On the stars in her glory to tread,

To be bright in the blaze of the throne.

In youth she was lovely; and Time,

When her rose with the cypress he twined,
Left the heart all the warmth of its prime,
Left her eye all the light of her mind.
The summons came forth-and she died!
Yet her parting was gentle, for those
Whom she loved mingled tears at her side-
Her death was the mourner's repose.

Our weakness may weep o'er her bier,
But her spirit has gone on the wing

To triumph for agony here,

To rejoice in the joy of its King.


This lady, generally known as 'L. E. L.,' in consequence of having first published with her initials only, has attained an eminent place among the female poets of our age. Her earliest compositions

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L. 8, Landon

were Poetical Sketches, which appeared in the Literary Gazette: afterwards (1824) she published the Improvisatrice, which was followed by two more volumes of poetry. She also contributed largely to magazines and annuals, and was the authoress of a novel entitled Romance and Reality. From a publication of her Life and Literary Remains, edited by Mr L. Blanchard, it appears that her history was in the main a painful one; and yet it is also asserted that the melancholy of her verses was a complete contrast to the vivacity and playfulness of her manners in private life. She was born at Hans Place, Chelsea, in 1802, the daughter of Mr Landon, a partner in the house of Adairs, army agents. Lively,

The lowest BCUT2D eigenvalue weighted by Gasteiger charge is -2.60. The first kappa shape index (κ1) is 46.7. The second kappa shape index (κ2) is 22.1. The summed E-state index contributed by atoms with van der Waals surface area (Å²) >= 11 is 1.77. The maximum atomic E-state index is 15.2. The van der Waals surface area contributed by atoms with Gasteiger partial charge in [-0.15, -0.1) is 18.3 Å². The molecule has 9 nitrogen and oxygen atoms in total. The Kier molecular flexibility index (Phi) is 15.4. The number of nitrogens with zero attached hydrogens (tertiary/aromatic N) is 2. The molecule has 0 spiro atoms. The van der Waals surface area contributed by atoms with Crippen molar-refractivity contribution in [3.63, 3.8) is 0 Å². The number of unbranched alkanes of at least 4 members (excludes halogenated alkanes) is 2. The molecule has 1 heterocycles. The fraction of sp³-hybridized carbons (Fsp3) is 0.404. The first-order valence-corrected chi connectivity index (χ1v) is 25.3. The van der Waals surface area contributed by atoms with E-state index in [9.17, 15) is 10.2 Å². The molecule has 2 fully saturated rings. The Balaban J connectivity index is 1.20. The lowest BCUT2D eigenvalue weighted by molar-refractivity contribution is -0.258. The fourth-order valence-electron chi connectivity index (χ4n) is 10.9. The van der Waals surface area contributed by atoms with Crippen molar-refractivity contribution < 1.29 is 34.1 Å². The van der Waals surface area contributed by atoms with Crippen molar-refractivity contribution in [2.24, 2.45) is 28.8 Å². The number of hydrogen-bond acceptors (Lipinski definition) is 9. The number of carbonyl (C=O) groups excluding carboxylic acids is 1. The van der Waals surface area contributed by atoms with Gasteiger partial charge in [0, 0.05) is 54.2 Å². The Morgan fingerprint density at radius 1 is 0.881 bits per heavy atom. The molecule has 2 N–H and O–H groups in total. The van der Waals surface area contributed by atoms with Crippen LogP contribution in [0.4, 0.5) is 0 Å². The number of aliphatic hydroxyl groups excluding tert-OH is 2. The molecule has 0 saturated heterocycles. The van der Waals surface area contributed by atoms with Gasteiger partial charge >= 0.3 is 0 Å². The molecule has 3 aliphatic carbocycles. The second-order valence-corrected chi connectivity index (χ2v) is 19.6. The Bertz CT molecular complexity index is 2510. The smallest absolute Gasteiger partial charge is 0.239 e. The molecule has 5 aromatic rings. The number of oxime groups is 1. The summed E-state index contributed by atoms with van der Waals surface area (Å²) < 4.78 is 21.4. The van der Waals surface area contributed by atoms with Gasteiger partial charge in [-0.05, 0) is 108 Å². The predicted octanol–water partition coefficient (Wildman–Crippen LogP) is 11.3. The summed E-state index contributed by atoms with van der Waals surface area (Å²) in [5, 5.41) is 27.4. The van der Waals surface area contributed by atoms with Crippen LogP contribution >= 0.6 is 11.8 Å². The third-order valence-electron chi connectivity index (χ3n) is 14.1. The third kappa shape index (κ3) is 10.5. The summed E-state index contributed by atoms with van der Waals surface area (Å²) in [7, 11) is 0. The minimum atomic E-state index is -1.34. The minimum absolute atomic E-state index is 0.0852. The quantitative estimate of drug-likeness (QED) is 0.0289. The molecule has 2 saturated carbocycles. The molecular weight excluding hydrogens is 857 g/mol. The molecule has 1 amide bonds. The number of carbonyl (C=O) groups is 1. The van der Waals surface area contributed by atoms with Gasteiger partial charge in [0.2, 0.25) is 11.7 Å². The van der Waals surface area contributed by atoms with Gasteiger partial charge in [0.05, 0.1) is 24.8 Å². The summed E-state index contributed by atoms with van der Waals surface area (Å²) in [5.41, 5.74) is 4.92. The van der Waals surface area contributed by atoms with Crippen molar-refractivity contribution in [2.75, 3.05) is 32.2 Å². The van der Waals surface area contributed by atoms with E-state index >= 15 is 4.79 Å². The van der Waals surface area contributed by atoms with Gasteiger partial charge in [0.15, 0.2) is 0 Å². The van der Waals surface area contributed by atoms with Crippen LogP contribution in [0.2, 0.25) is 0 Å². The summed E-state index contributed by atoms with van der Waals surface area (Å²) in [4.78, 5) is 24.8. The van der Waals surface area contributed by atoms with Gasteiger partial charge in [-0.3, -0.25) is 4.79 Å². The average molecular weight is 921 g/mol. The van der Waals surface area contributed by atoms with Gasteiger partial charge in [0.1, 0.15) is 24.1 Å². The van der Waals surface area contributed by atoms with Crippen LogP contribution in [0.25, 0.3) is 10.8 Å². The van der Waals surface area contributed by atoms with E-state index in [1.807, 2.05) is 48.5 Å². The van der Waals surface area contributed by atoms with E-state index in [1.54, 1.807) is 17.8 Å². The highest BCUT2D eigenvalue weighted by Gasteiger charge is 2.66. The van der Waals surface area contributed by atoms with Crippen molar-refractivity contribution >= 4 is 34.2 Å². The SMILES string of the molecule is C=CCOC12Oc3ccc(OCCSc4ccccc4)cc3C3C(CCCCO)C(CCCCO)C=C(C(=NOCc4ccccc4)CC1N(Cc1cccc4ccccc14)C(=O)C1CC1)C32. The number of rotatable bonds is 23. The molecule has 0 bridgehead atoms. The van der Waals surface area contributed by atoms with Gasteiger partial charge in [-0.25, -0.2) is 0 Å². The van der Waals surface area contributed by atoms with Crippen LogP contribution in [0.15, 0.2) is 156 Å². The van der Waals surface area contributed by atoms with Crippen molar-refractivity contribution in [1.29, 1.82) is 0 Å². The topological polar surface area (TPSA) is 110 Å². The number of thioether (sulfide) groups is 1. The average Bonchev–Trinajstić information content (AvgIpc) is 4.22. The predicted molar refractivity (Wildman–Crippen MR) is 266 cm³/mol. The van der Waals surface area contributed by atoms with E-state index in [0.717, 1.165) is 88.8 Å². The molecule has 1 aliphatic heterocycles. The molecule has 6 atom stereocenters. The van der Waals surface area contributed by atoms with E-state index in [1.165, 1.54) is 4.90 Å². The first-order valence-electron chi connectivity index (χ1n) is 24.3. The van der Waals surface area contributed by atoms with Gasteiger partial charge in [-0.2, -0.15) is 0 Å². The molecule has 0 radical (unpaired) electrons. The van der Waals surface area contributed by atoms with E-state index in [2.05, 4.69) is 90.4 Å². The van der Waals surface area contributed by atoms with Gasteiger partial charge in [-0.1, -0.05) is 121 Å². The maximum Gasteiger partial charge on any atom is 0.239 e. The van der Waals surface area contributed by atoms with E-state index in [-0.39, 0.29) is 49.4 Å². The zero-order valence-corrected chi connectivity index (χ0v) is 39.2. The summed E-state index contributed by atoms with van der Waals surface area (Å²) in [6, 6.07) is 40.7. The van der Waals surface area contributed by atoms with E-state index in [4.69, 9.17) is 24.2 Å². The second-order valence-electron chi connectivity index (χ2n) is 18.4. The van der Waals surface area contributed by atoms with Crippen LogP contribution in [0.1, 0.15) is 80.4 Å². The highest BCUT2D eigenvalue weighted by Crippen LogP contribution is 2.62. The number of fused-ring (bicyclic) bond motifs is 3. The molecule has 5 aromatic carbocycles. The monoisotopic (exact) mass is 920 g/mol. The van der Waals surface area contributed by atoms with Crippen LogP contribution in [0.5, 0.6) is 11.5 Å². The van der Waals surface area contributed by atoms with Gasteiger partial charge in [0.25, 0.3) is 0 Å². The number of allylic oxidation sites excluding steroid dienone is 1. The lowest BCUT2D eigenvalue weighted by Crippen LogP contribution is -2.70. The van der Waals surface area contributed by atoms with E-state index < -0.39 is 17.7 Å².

Birthplace of Miss Landon.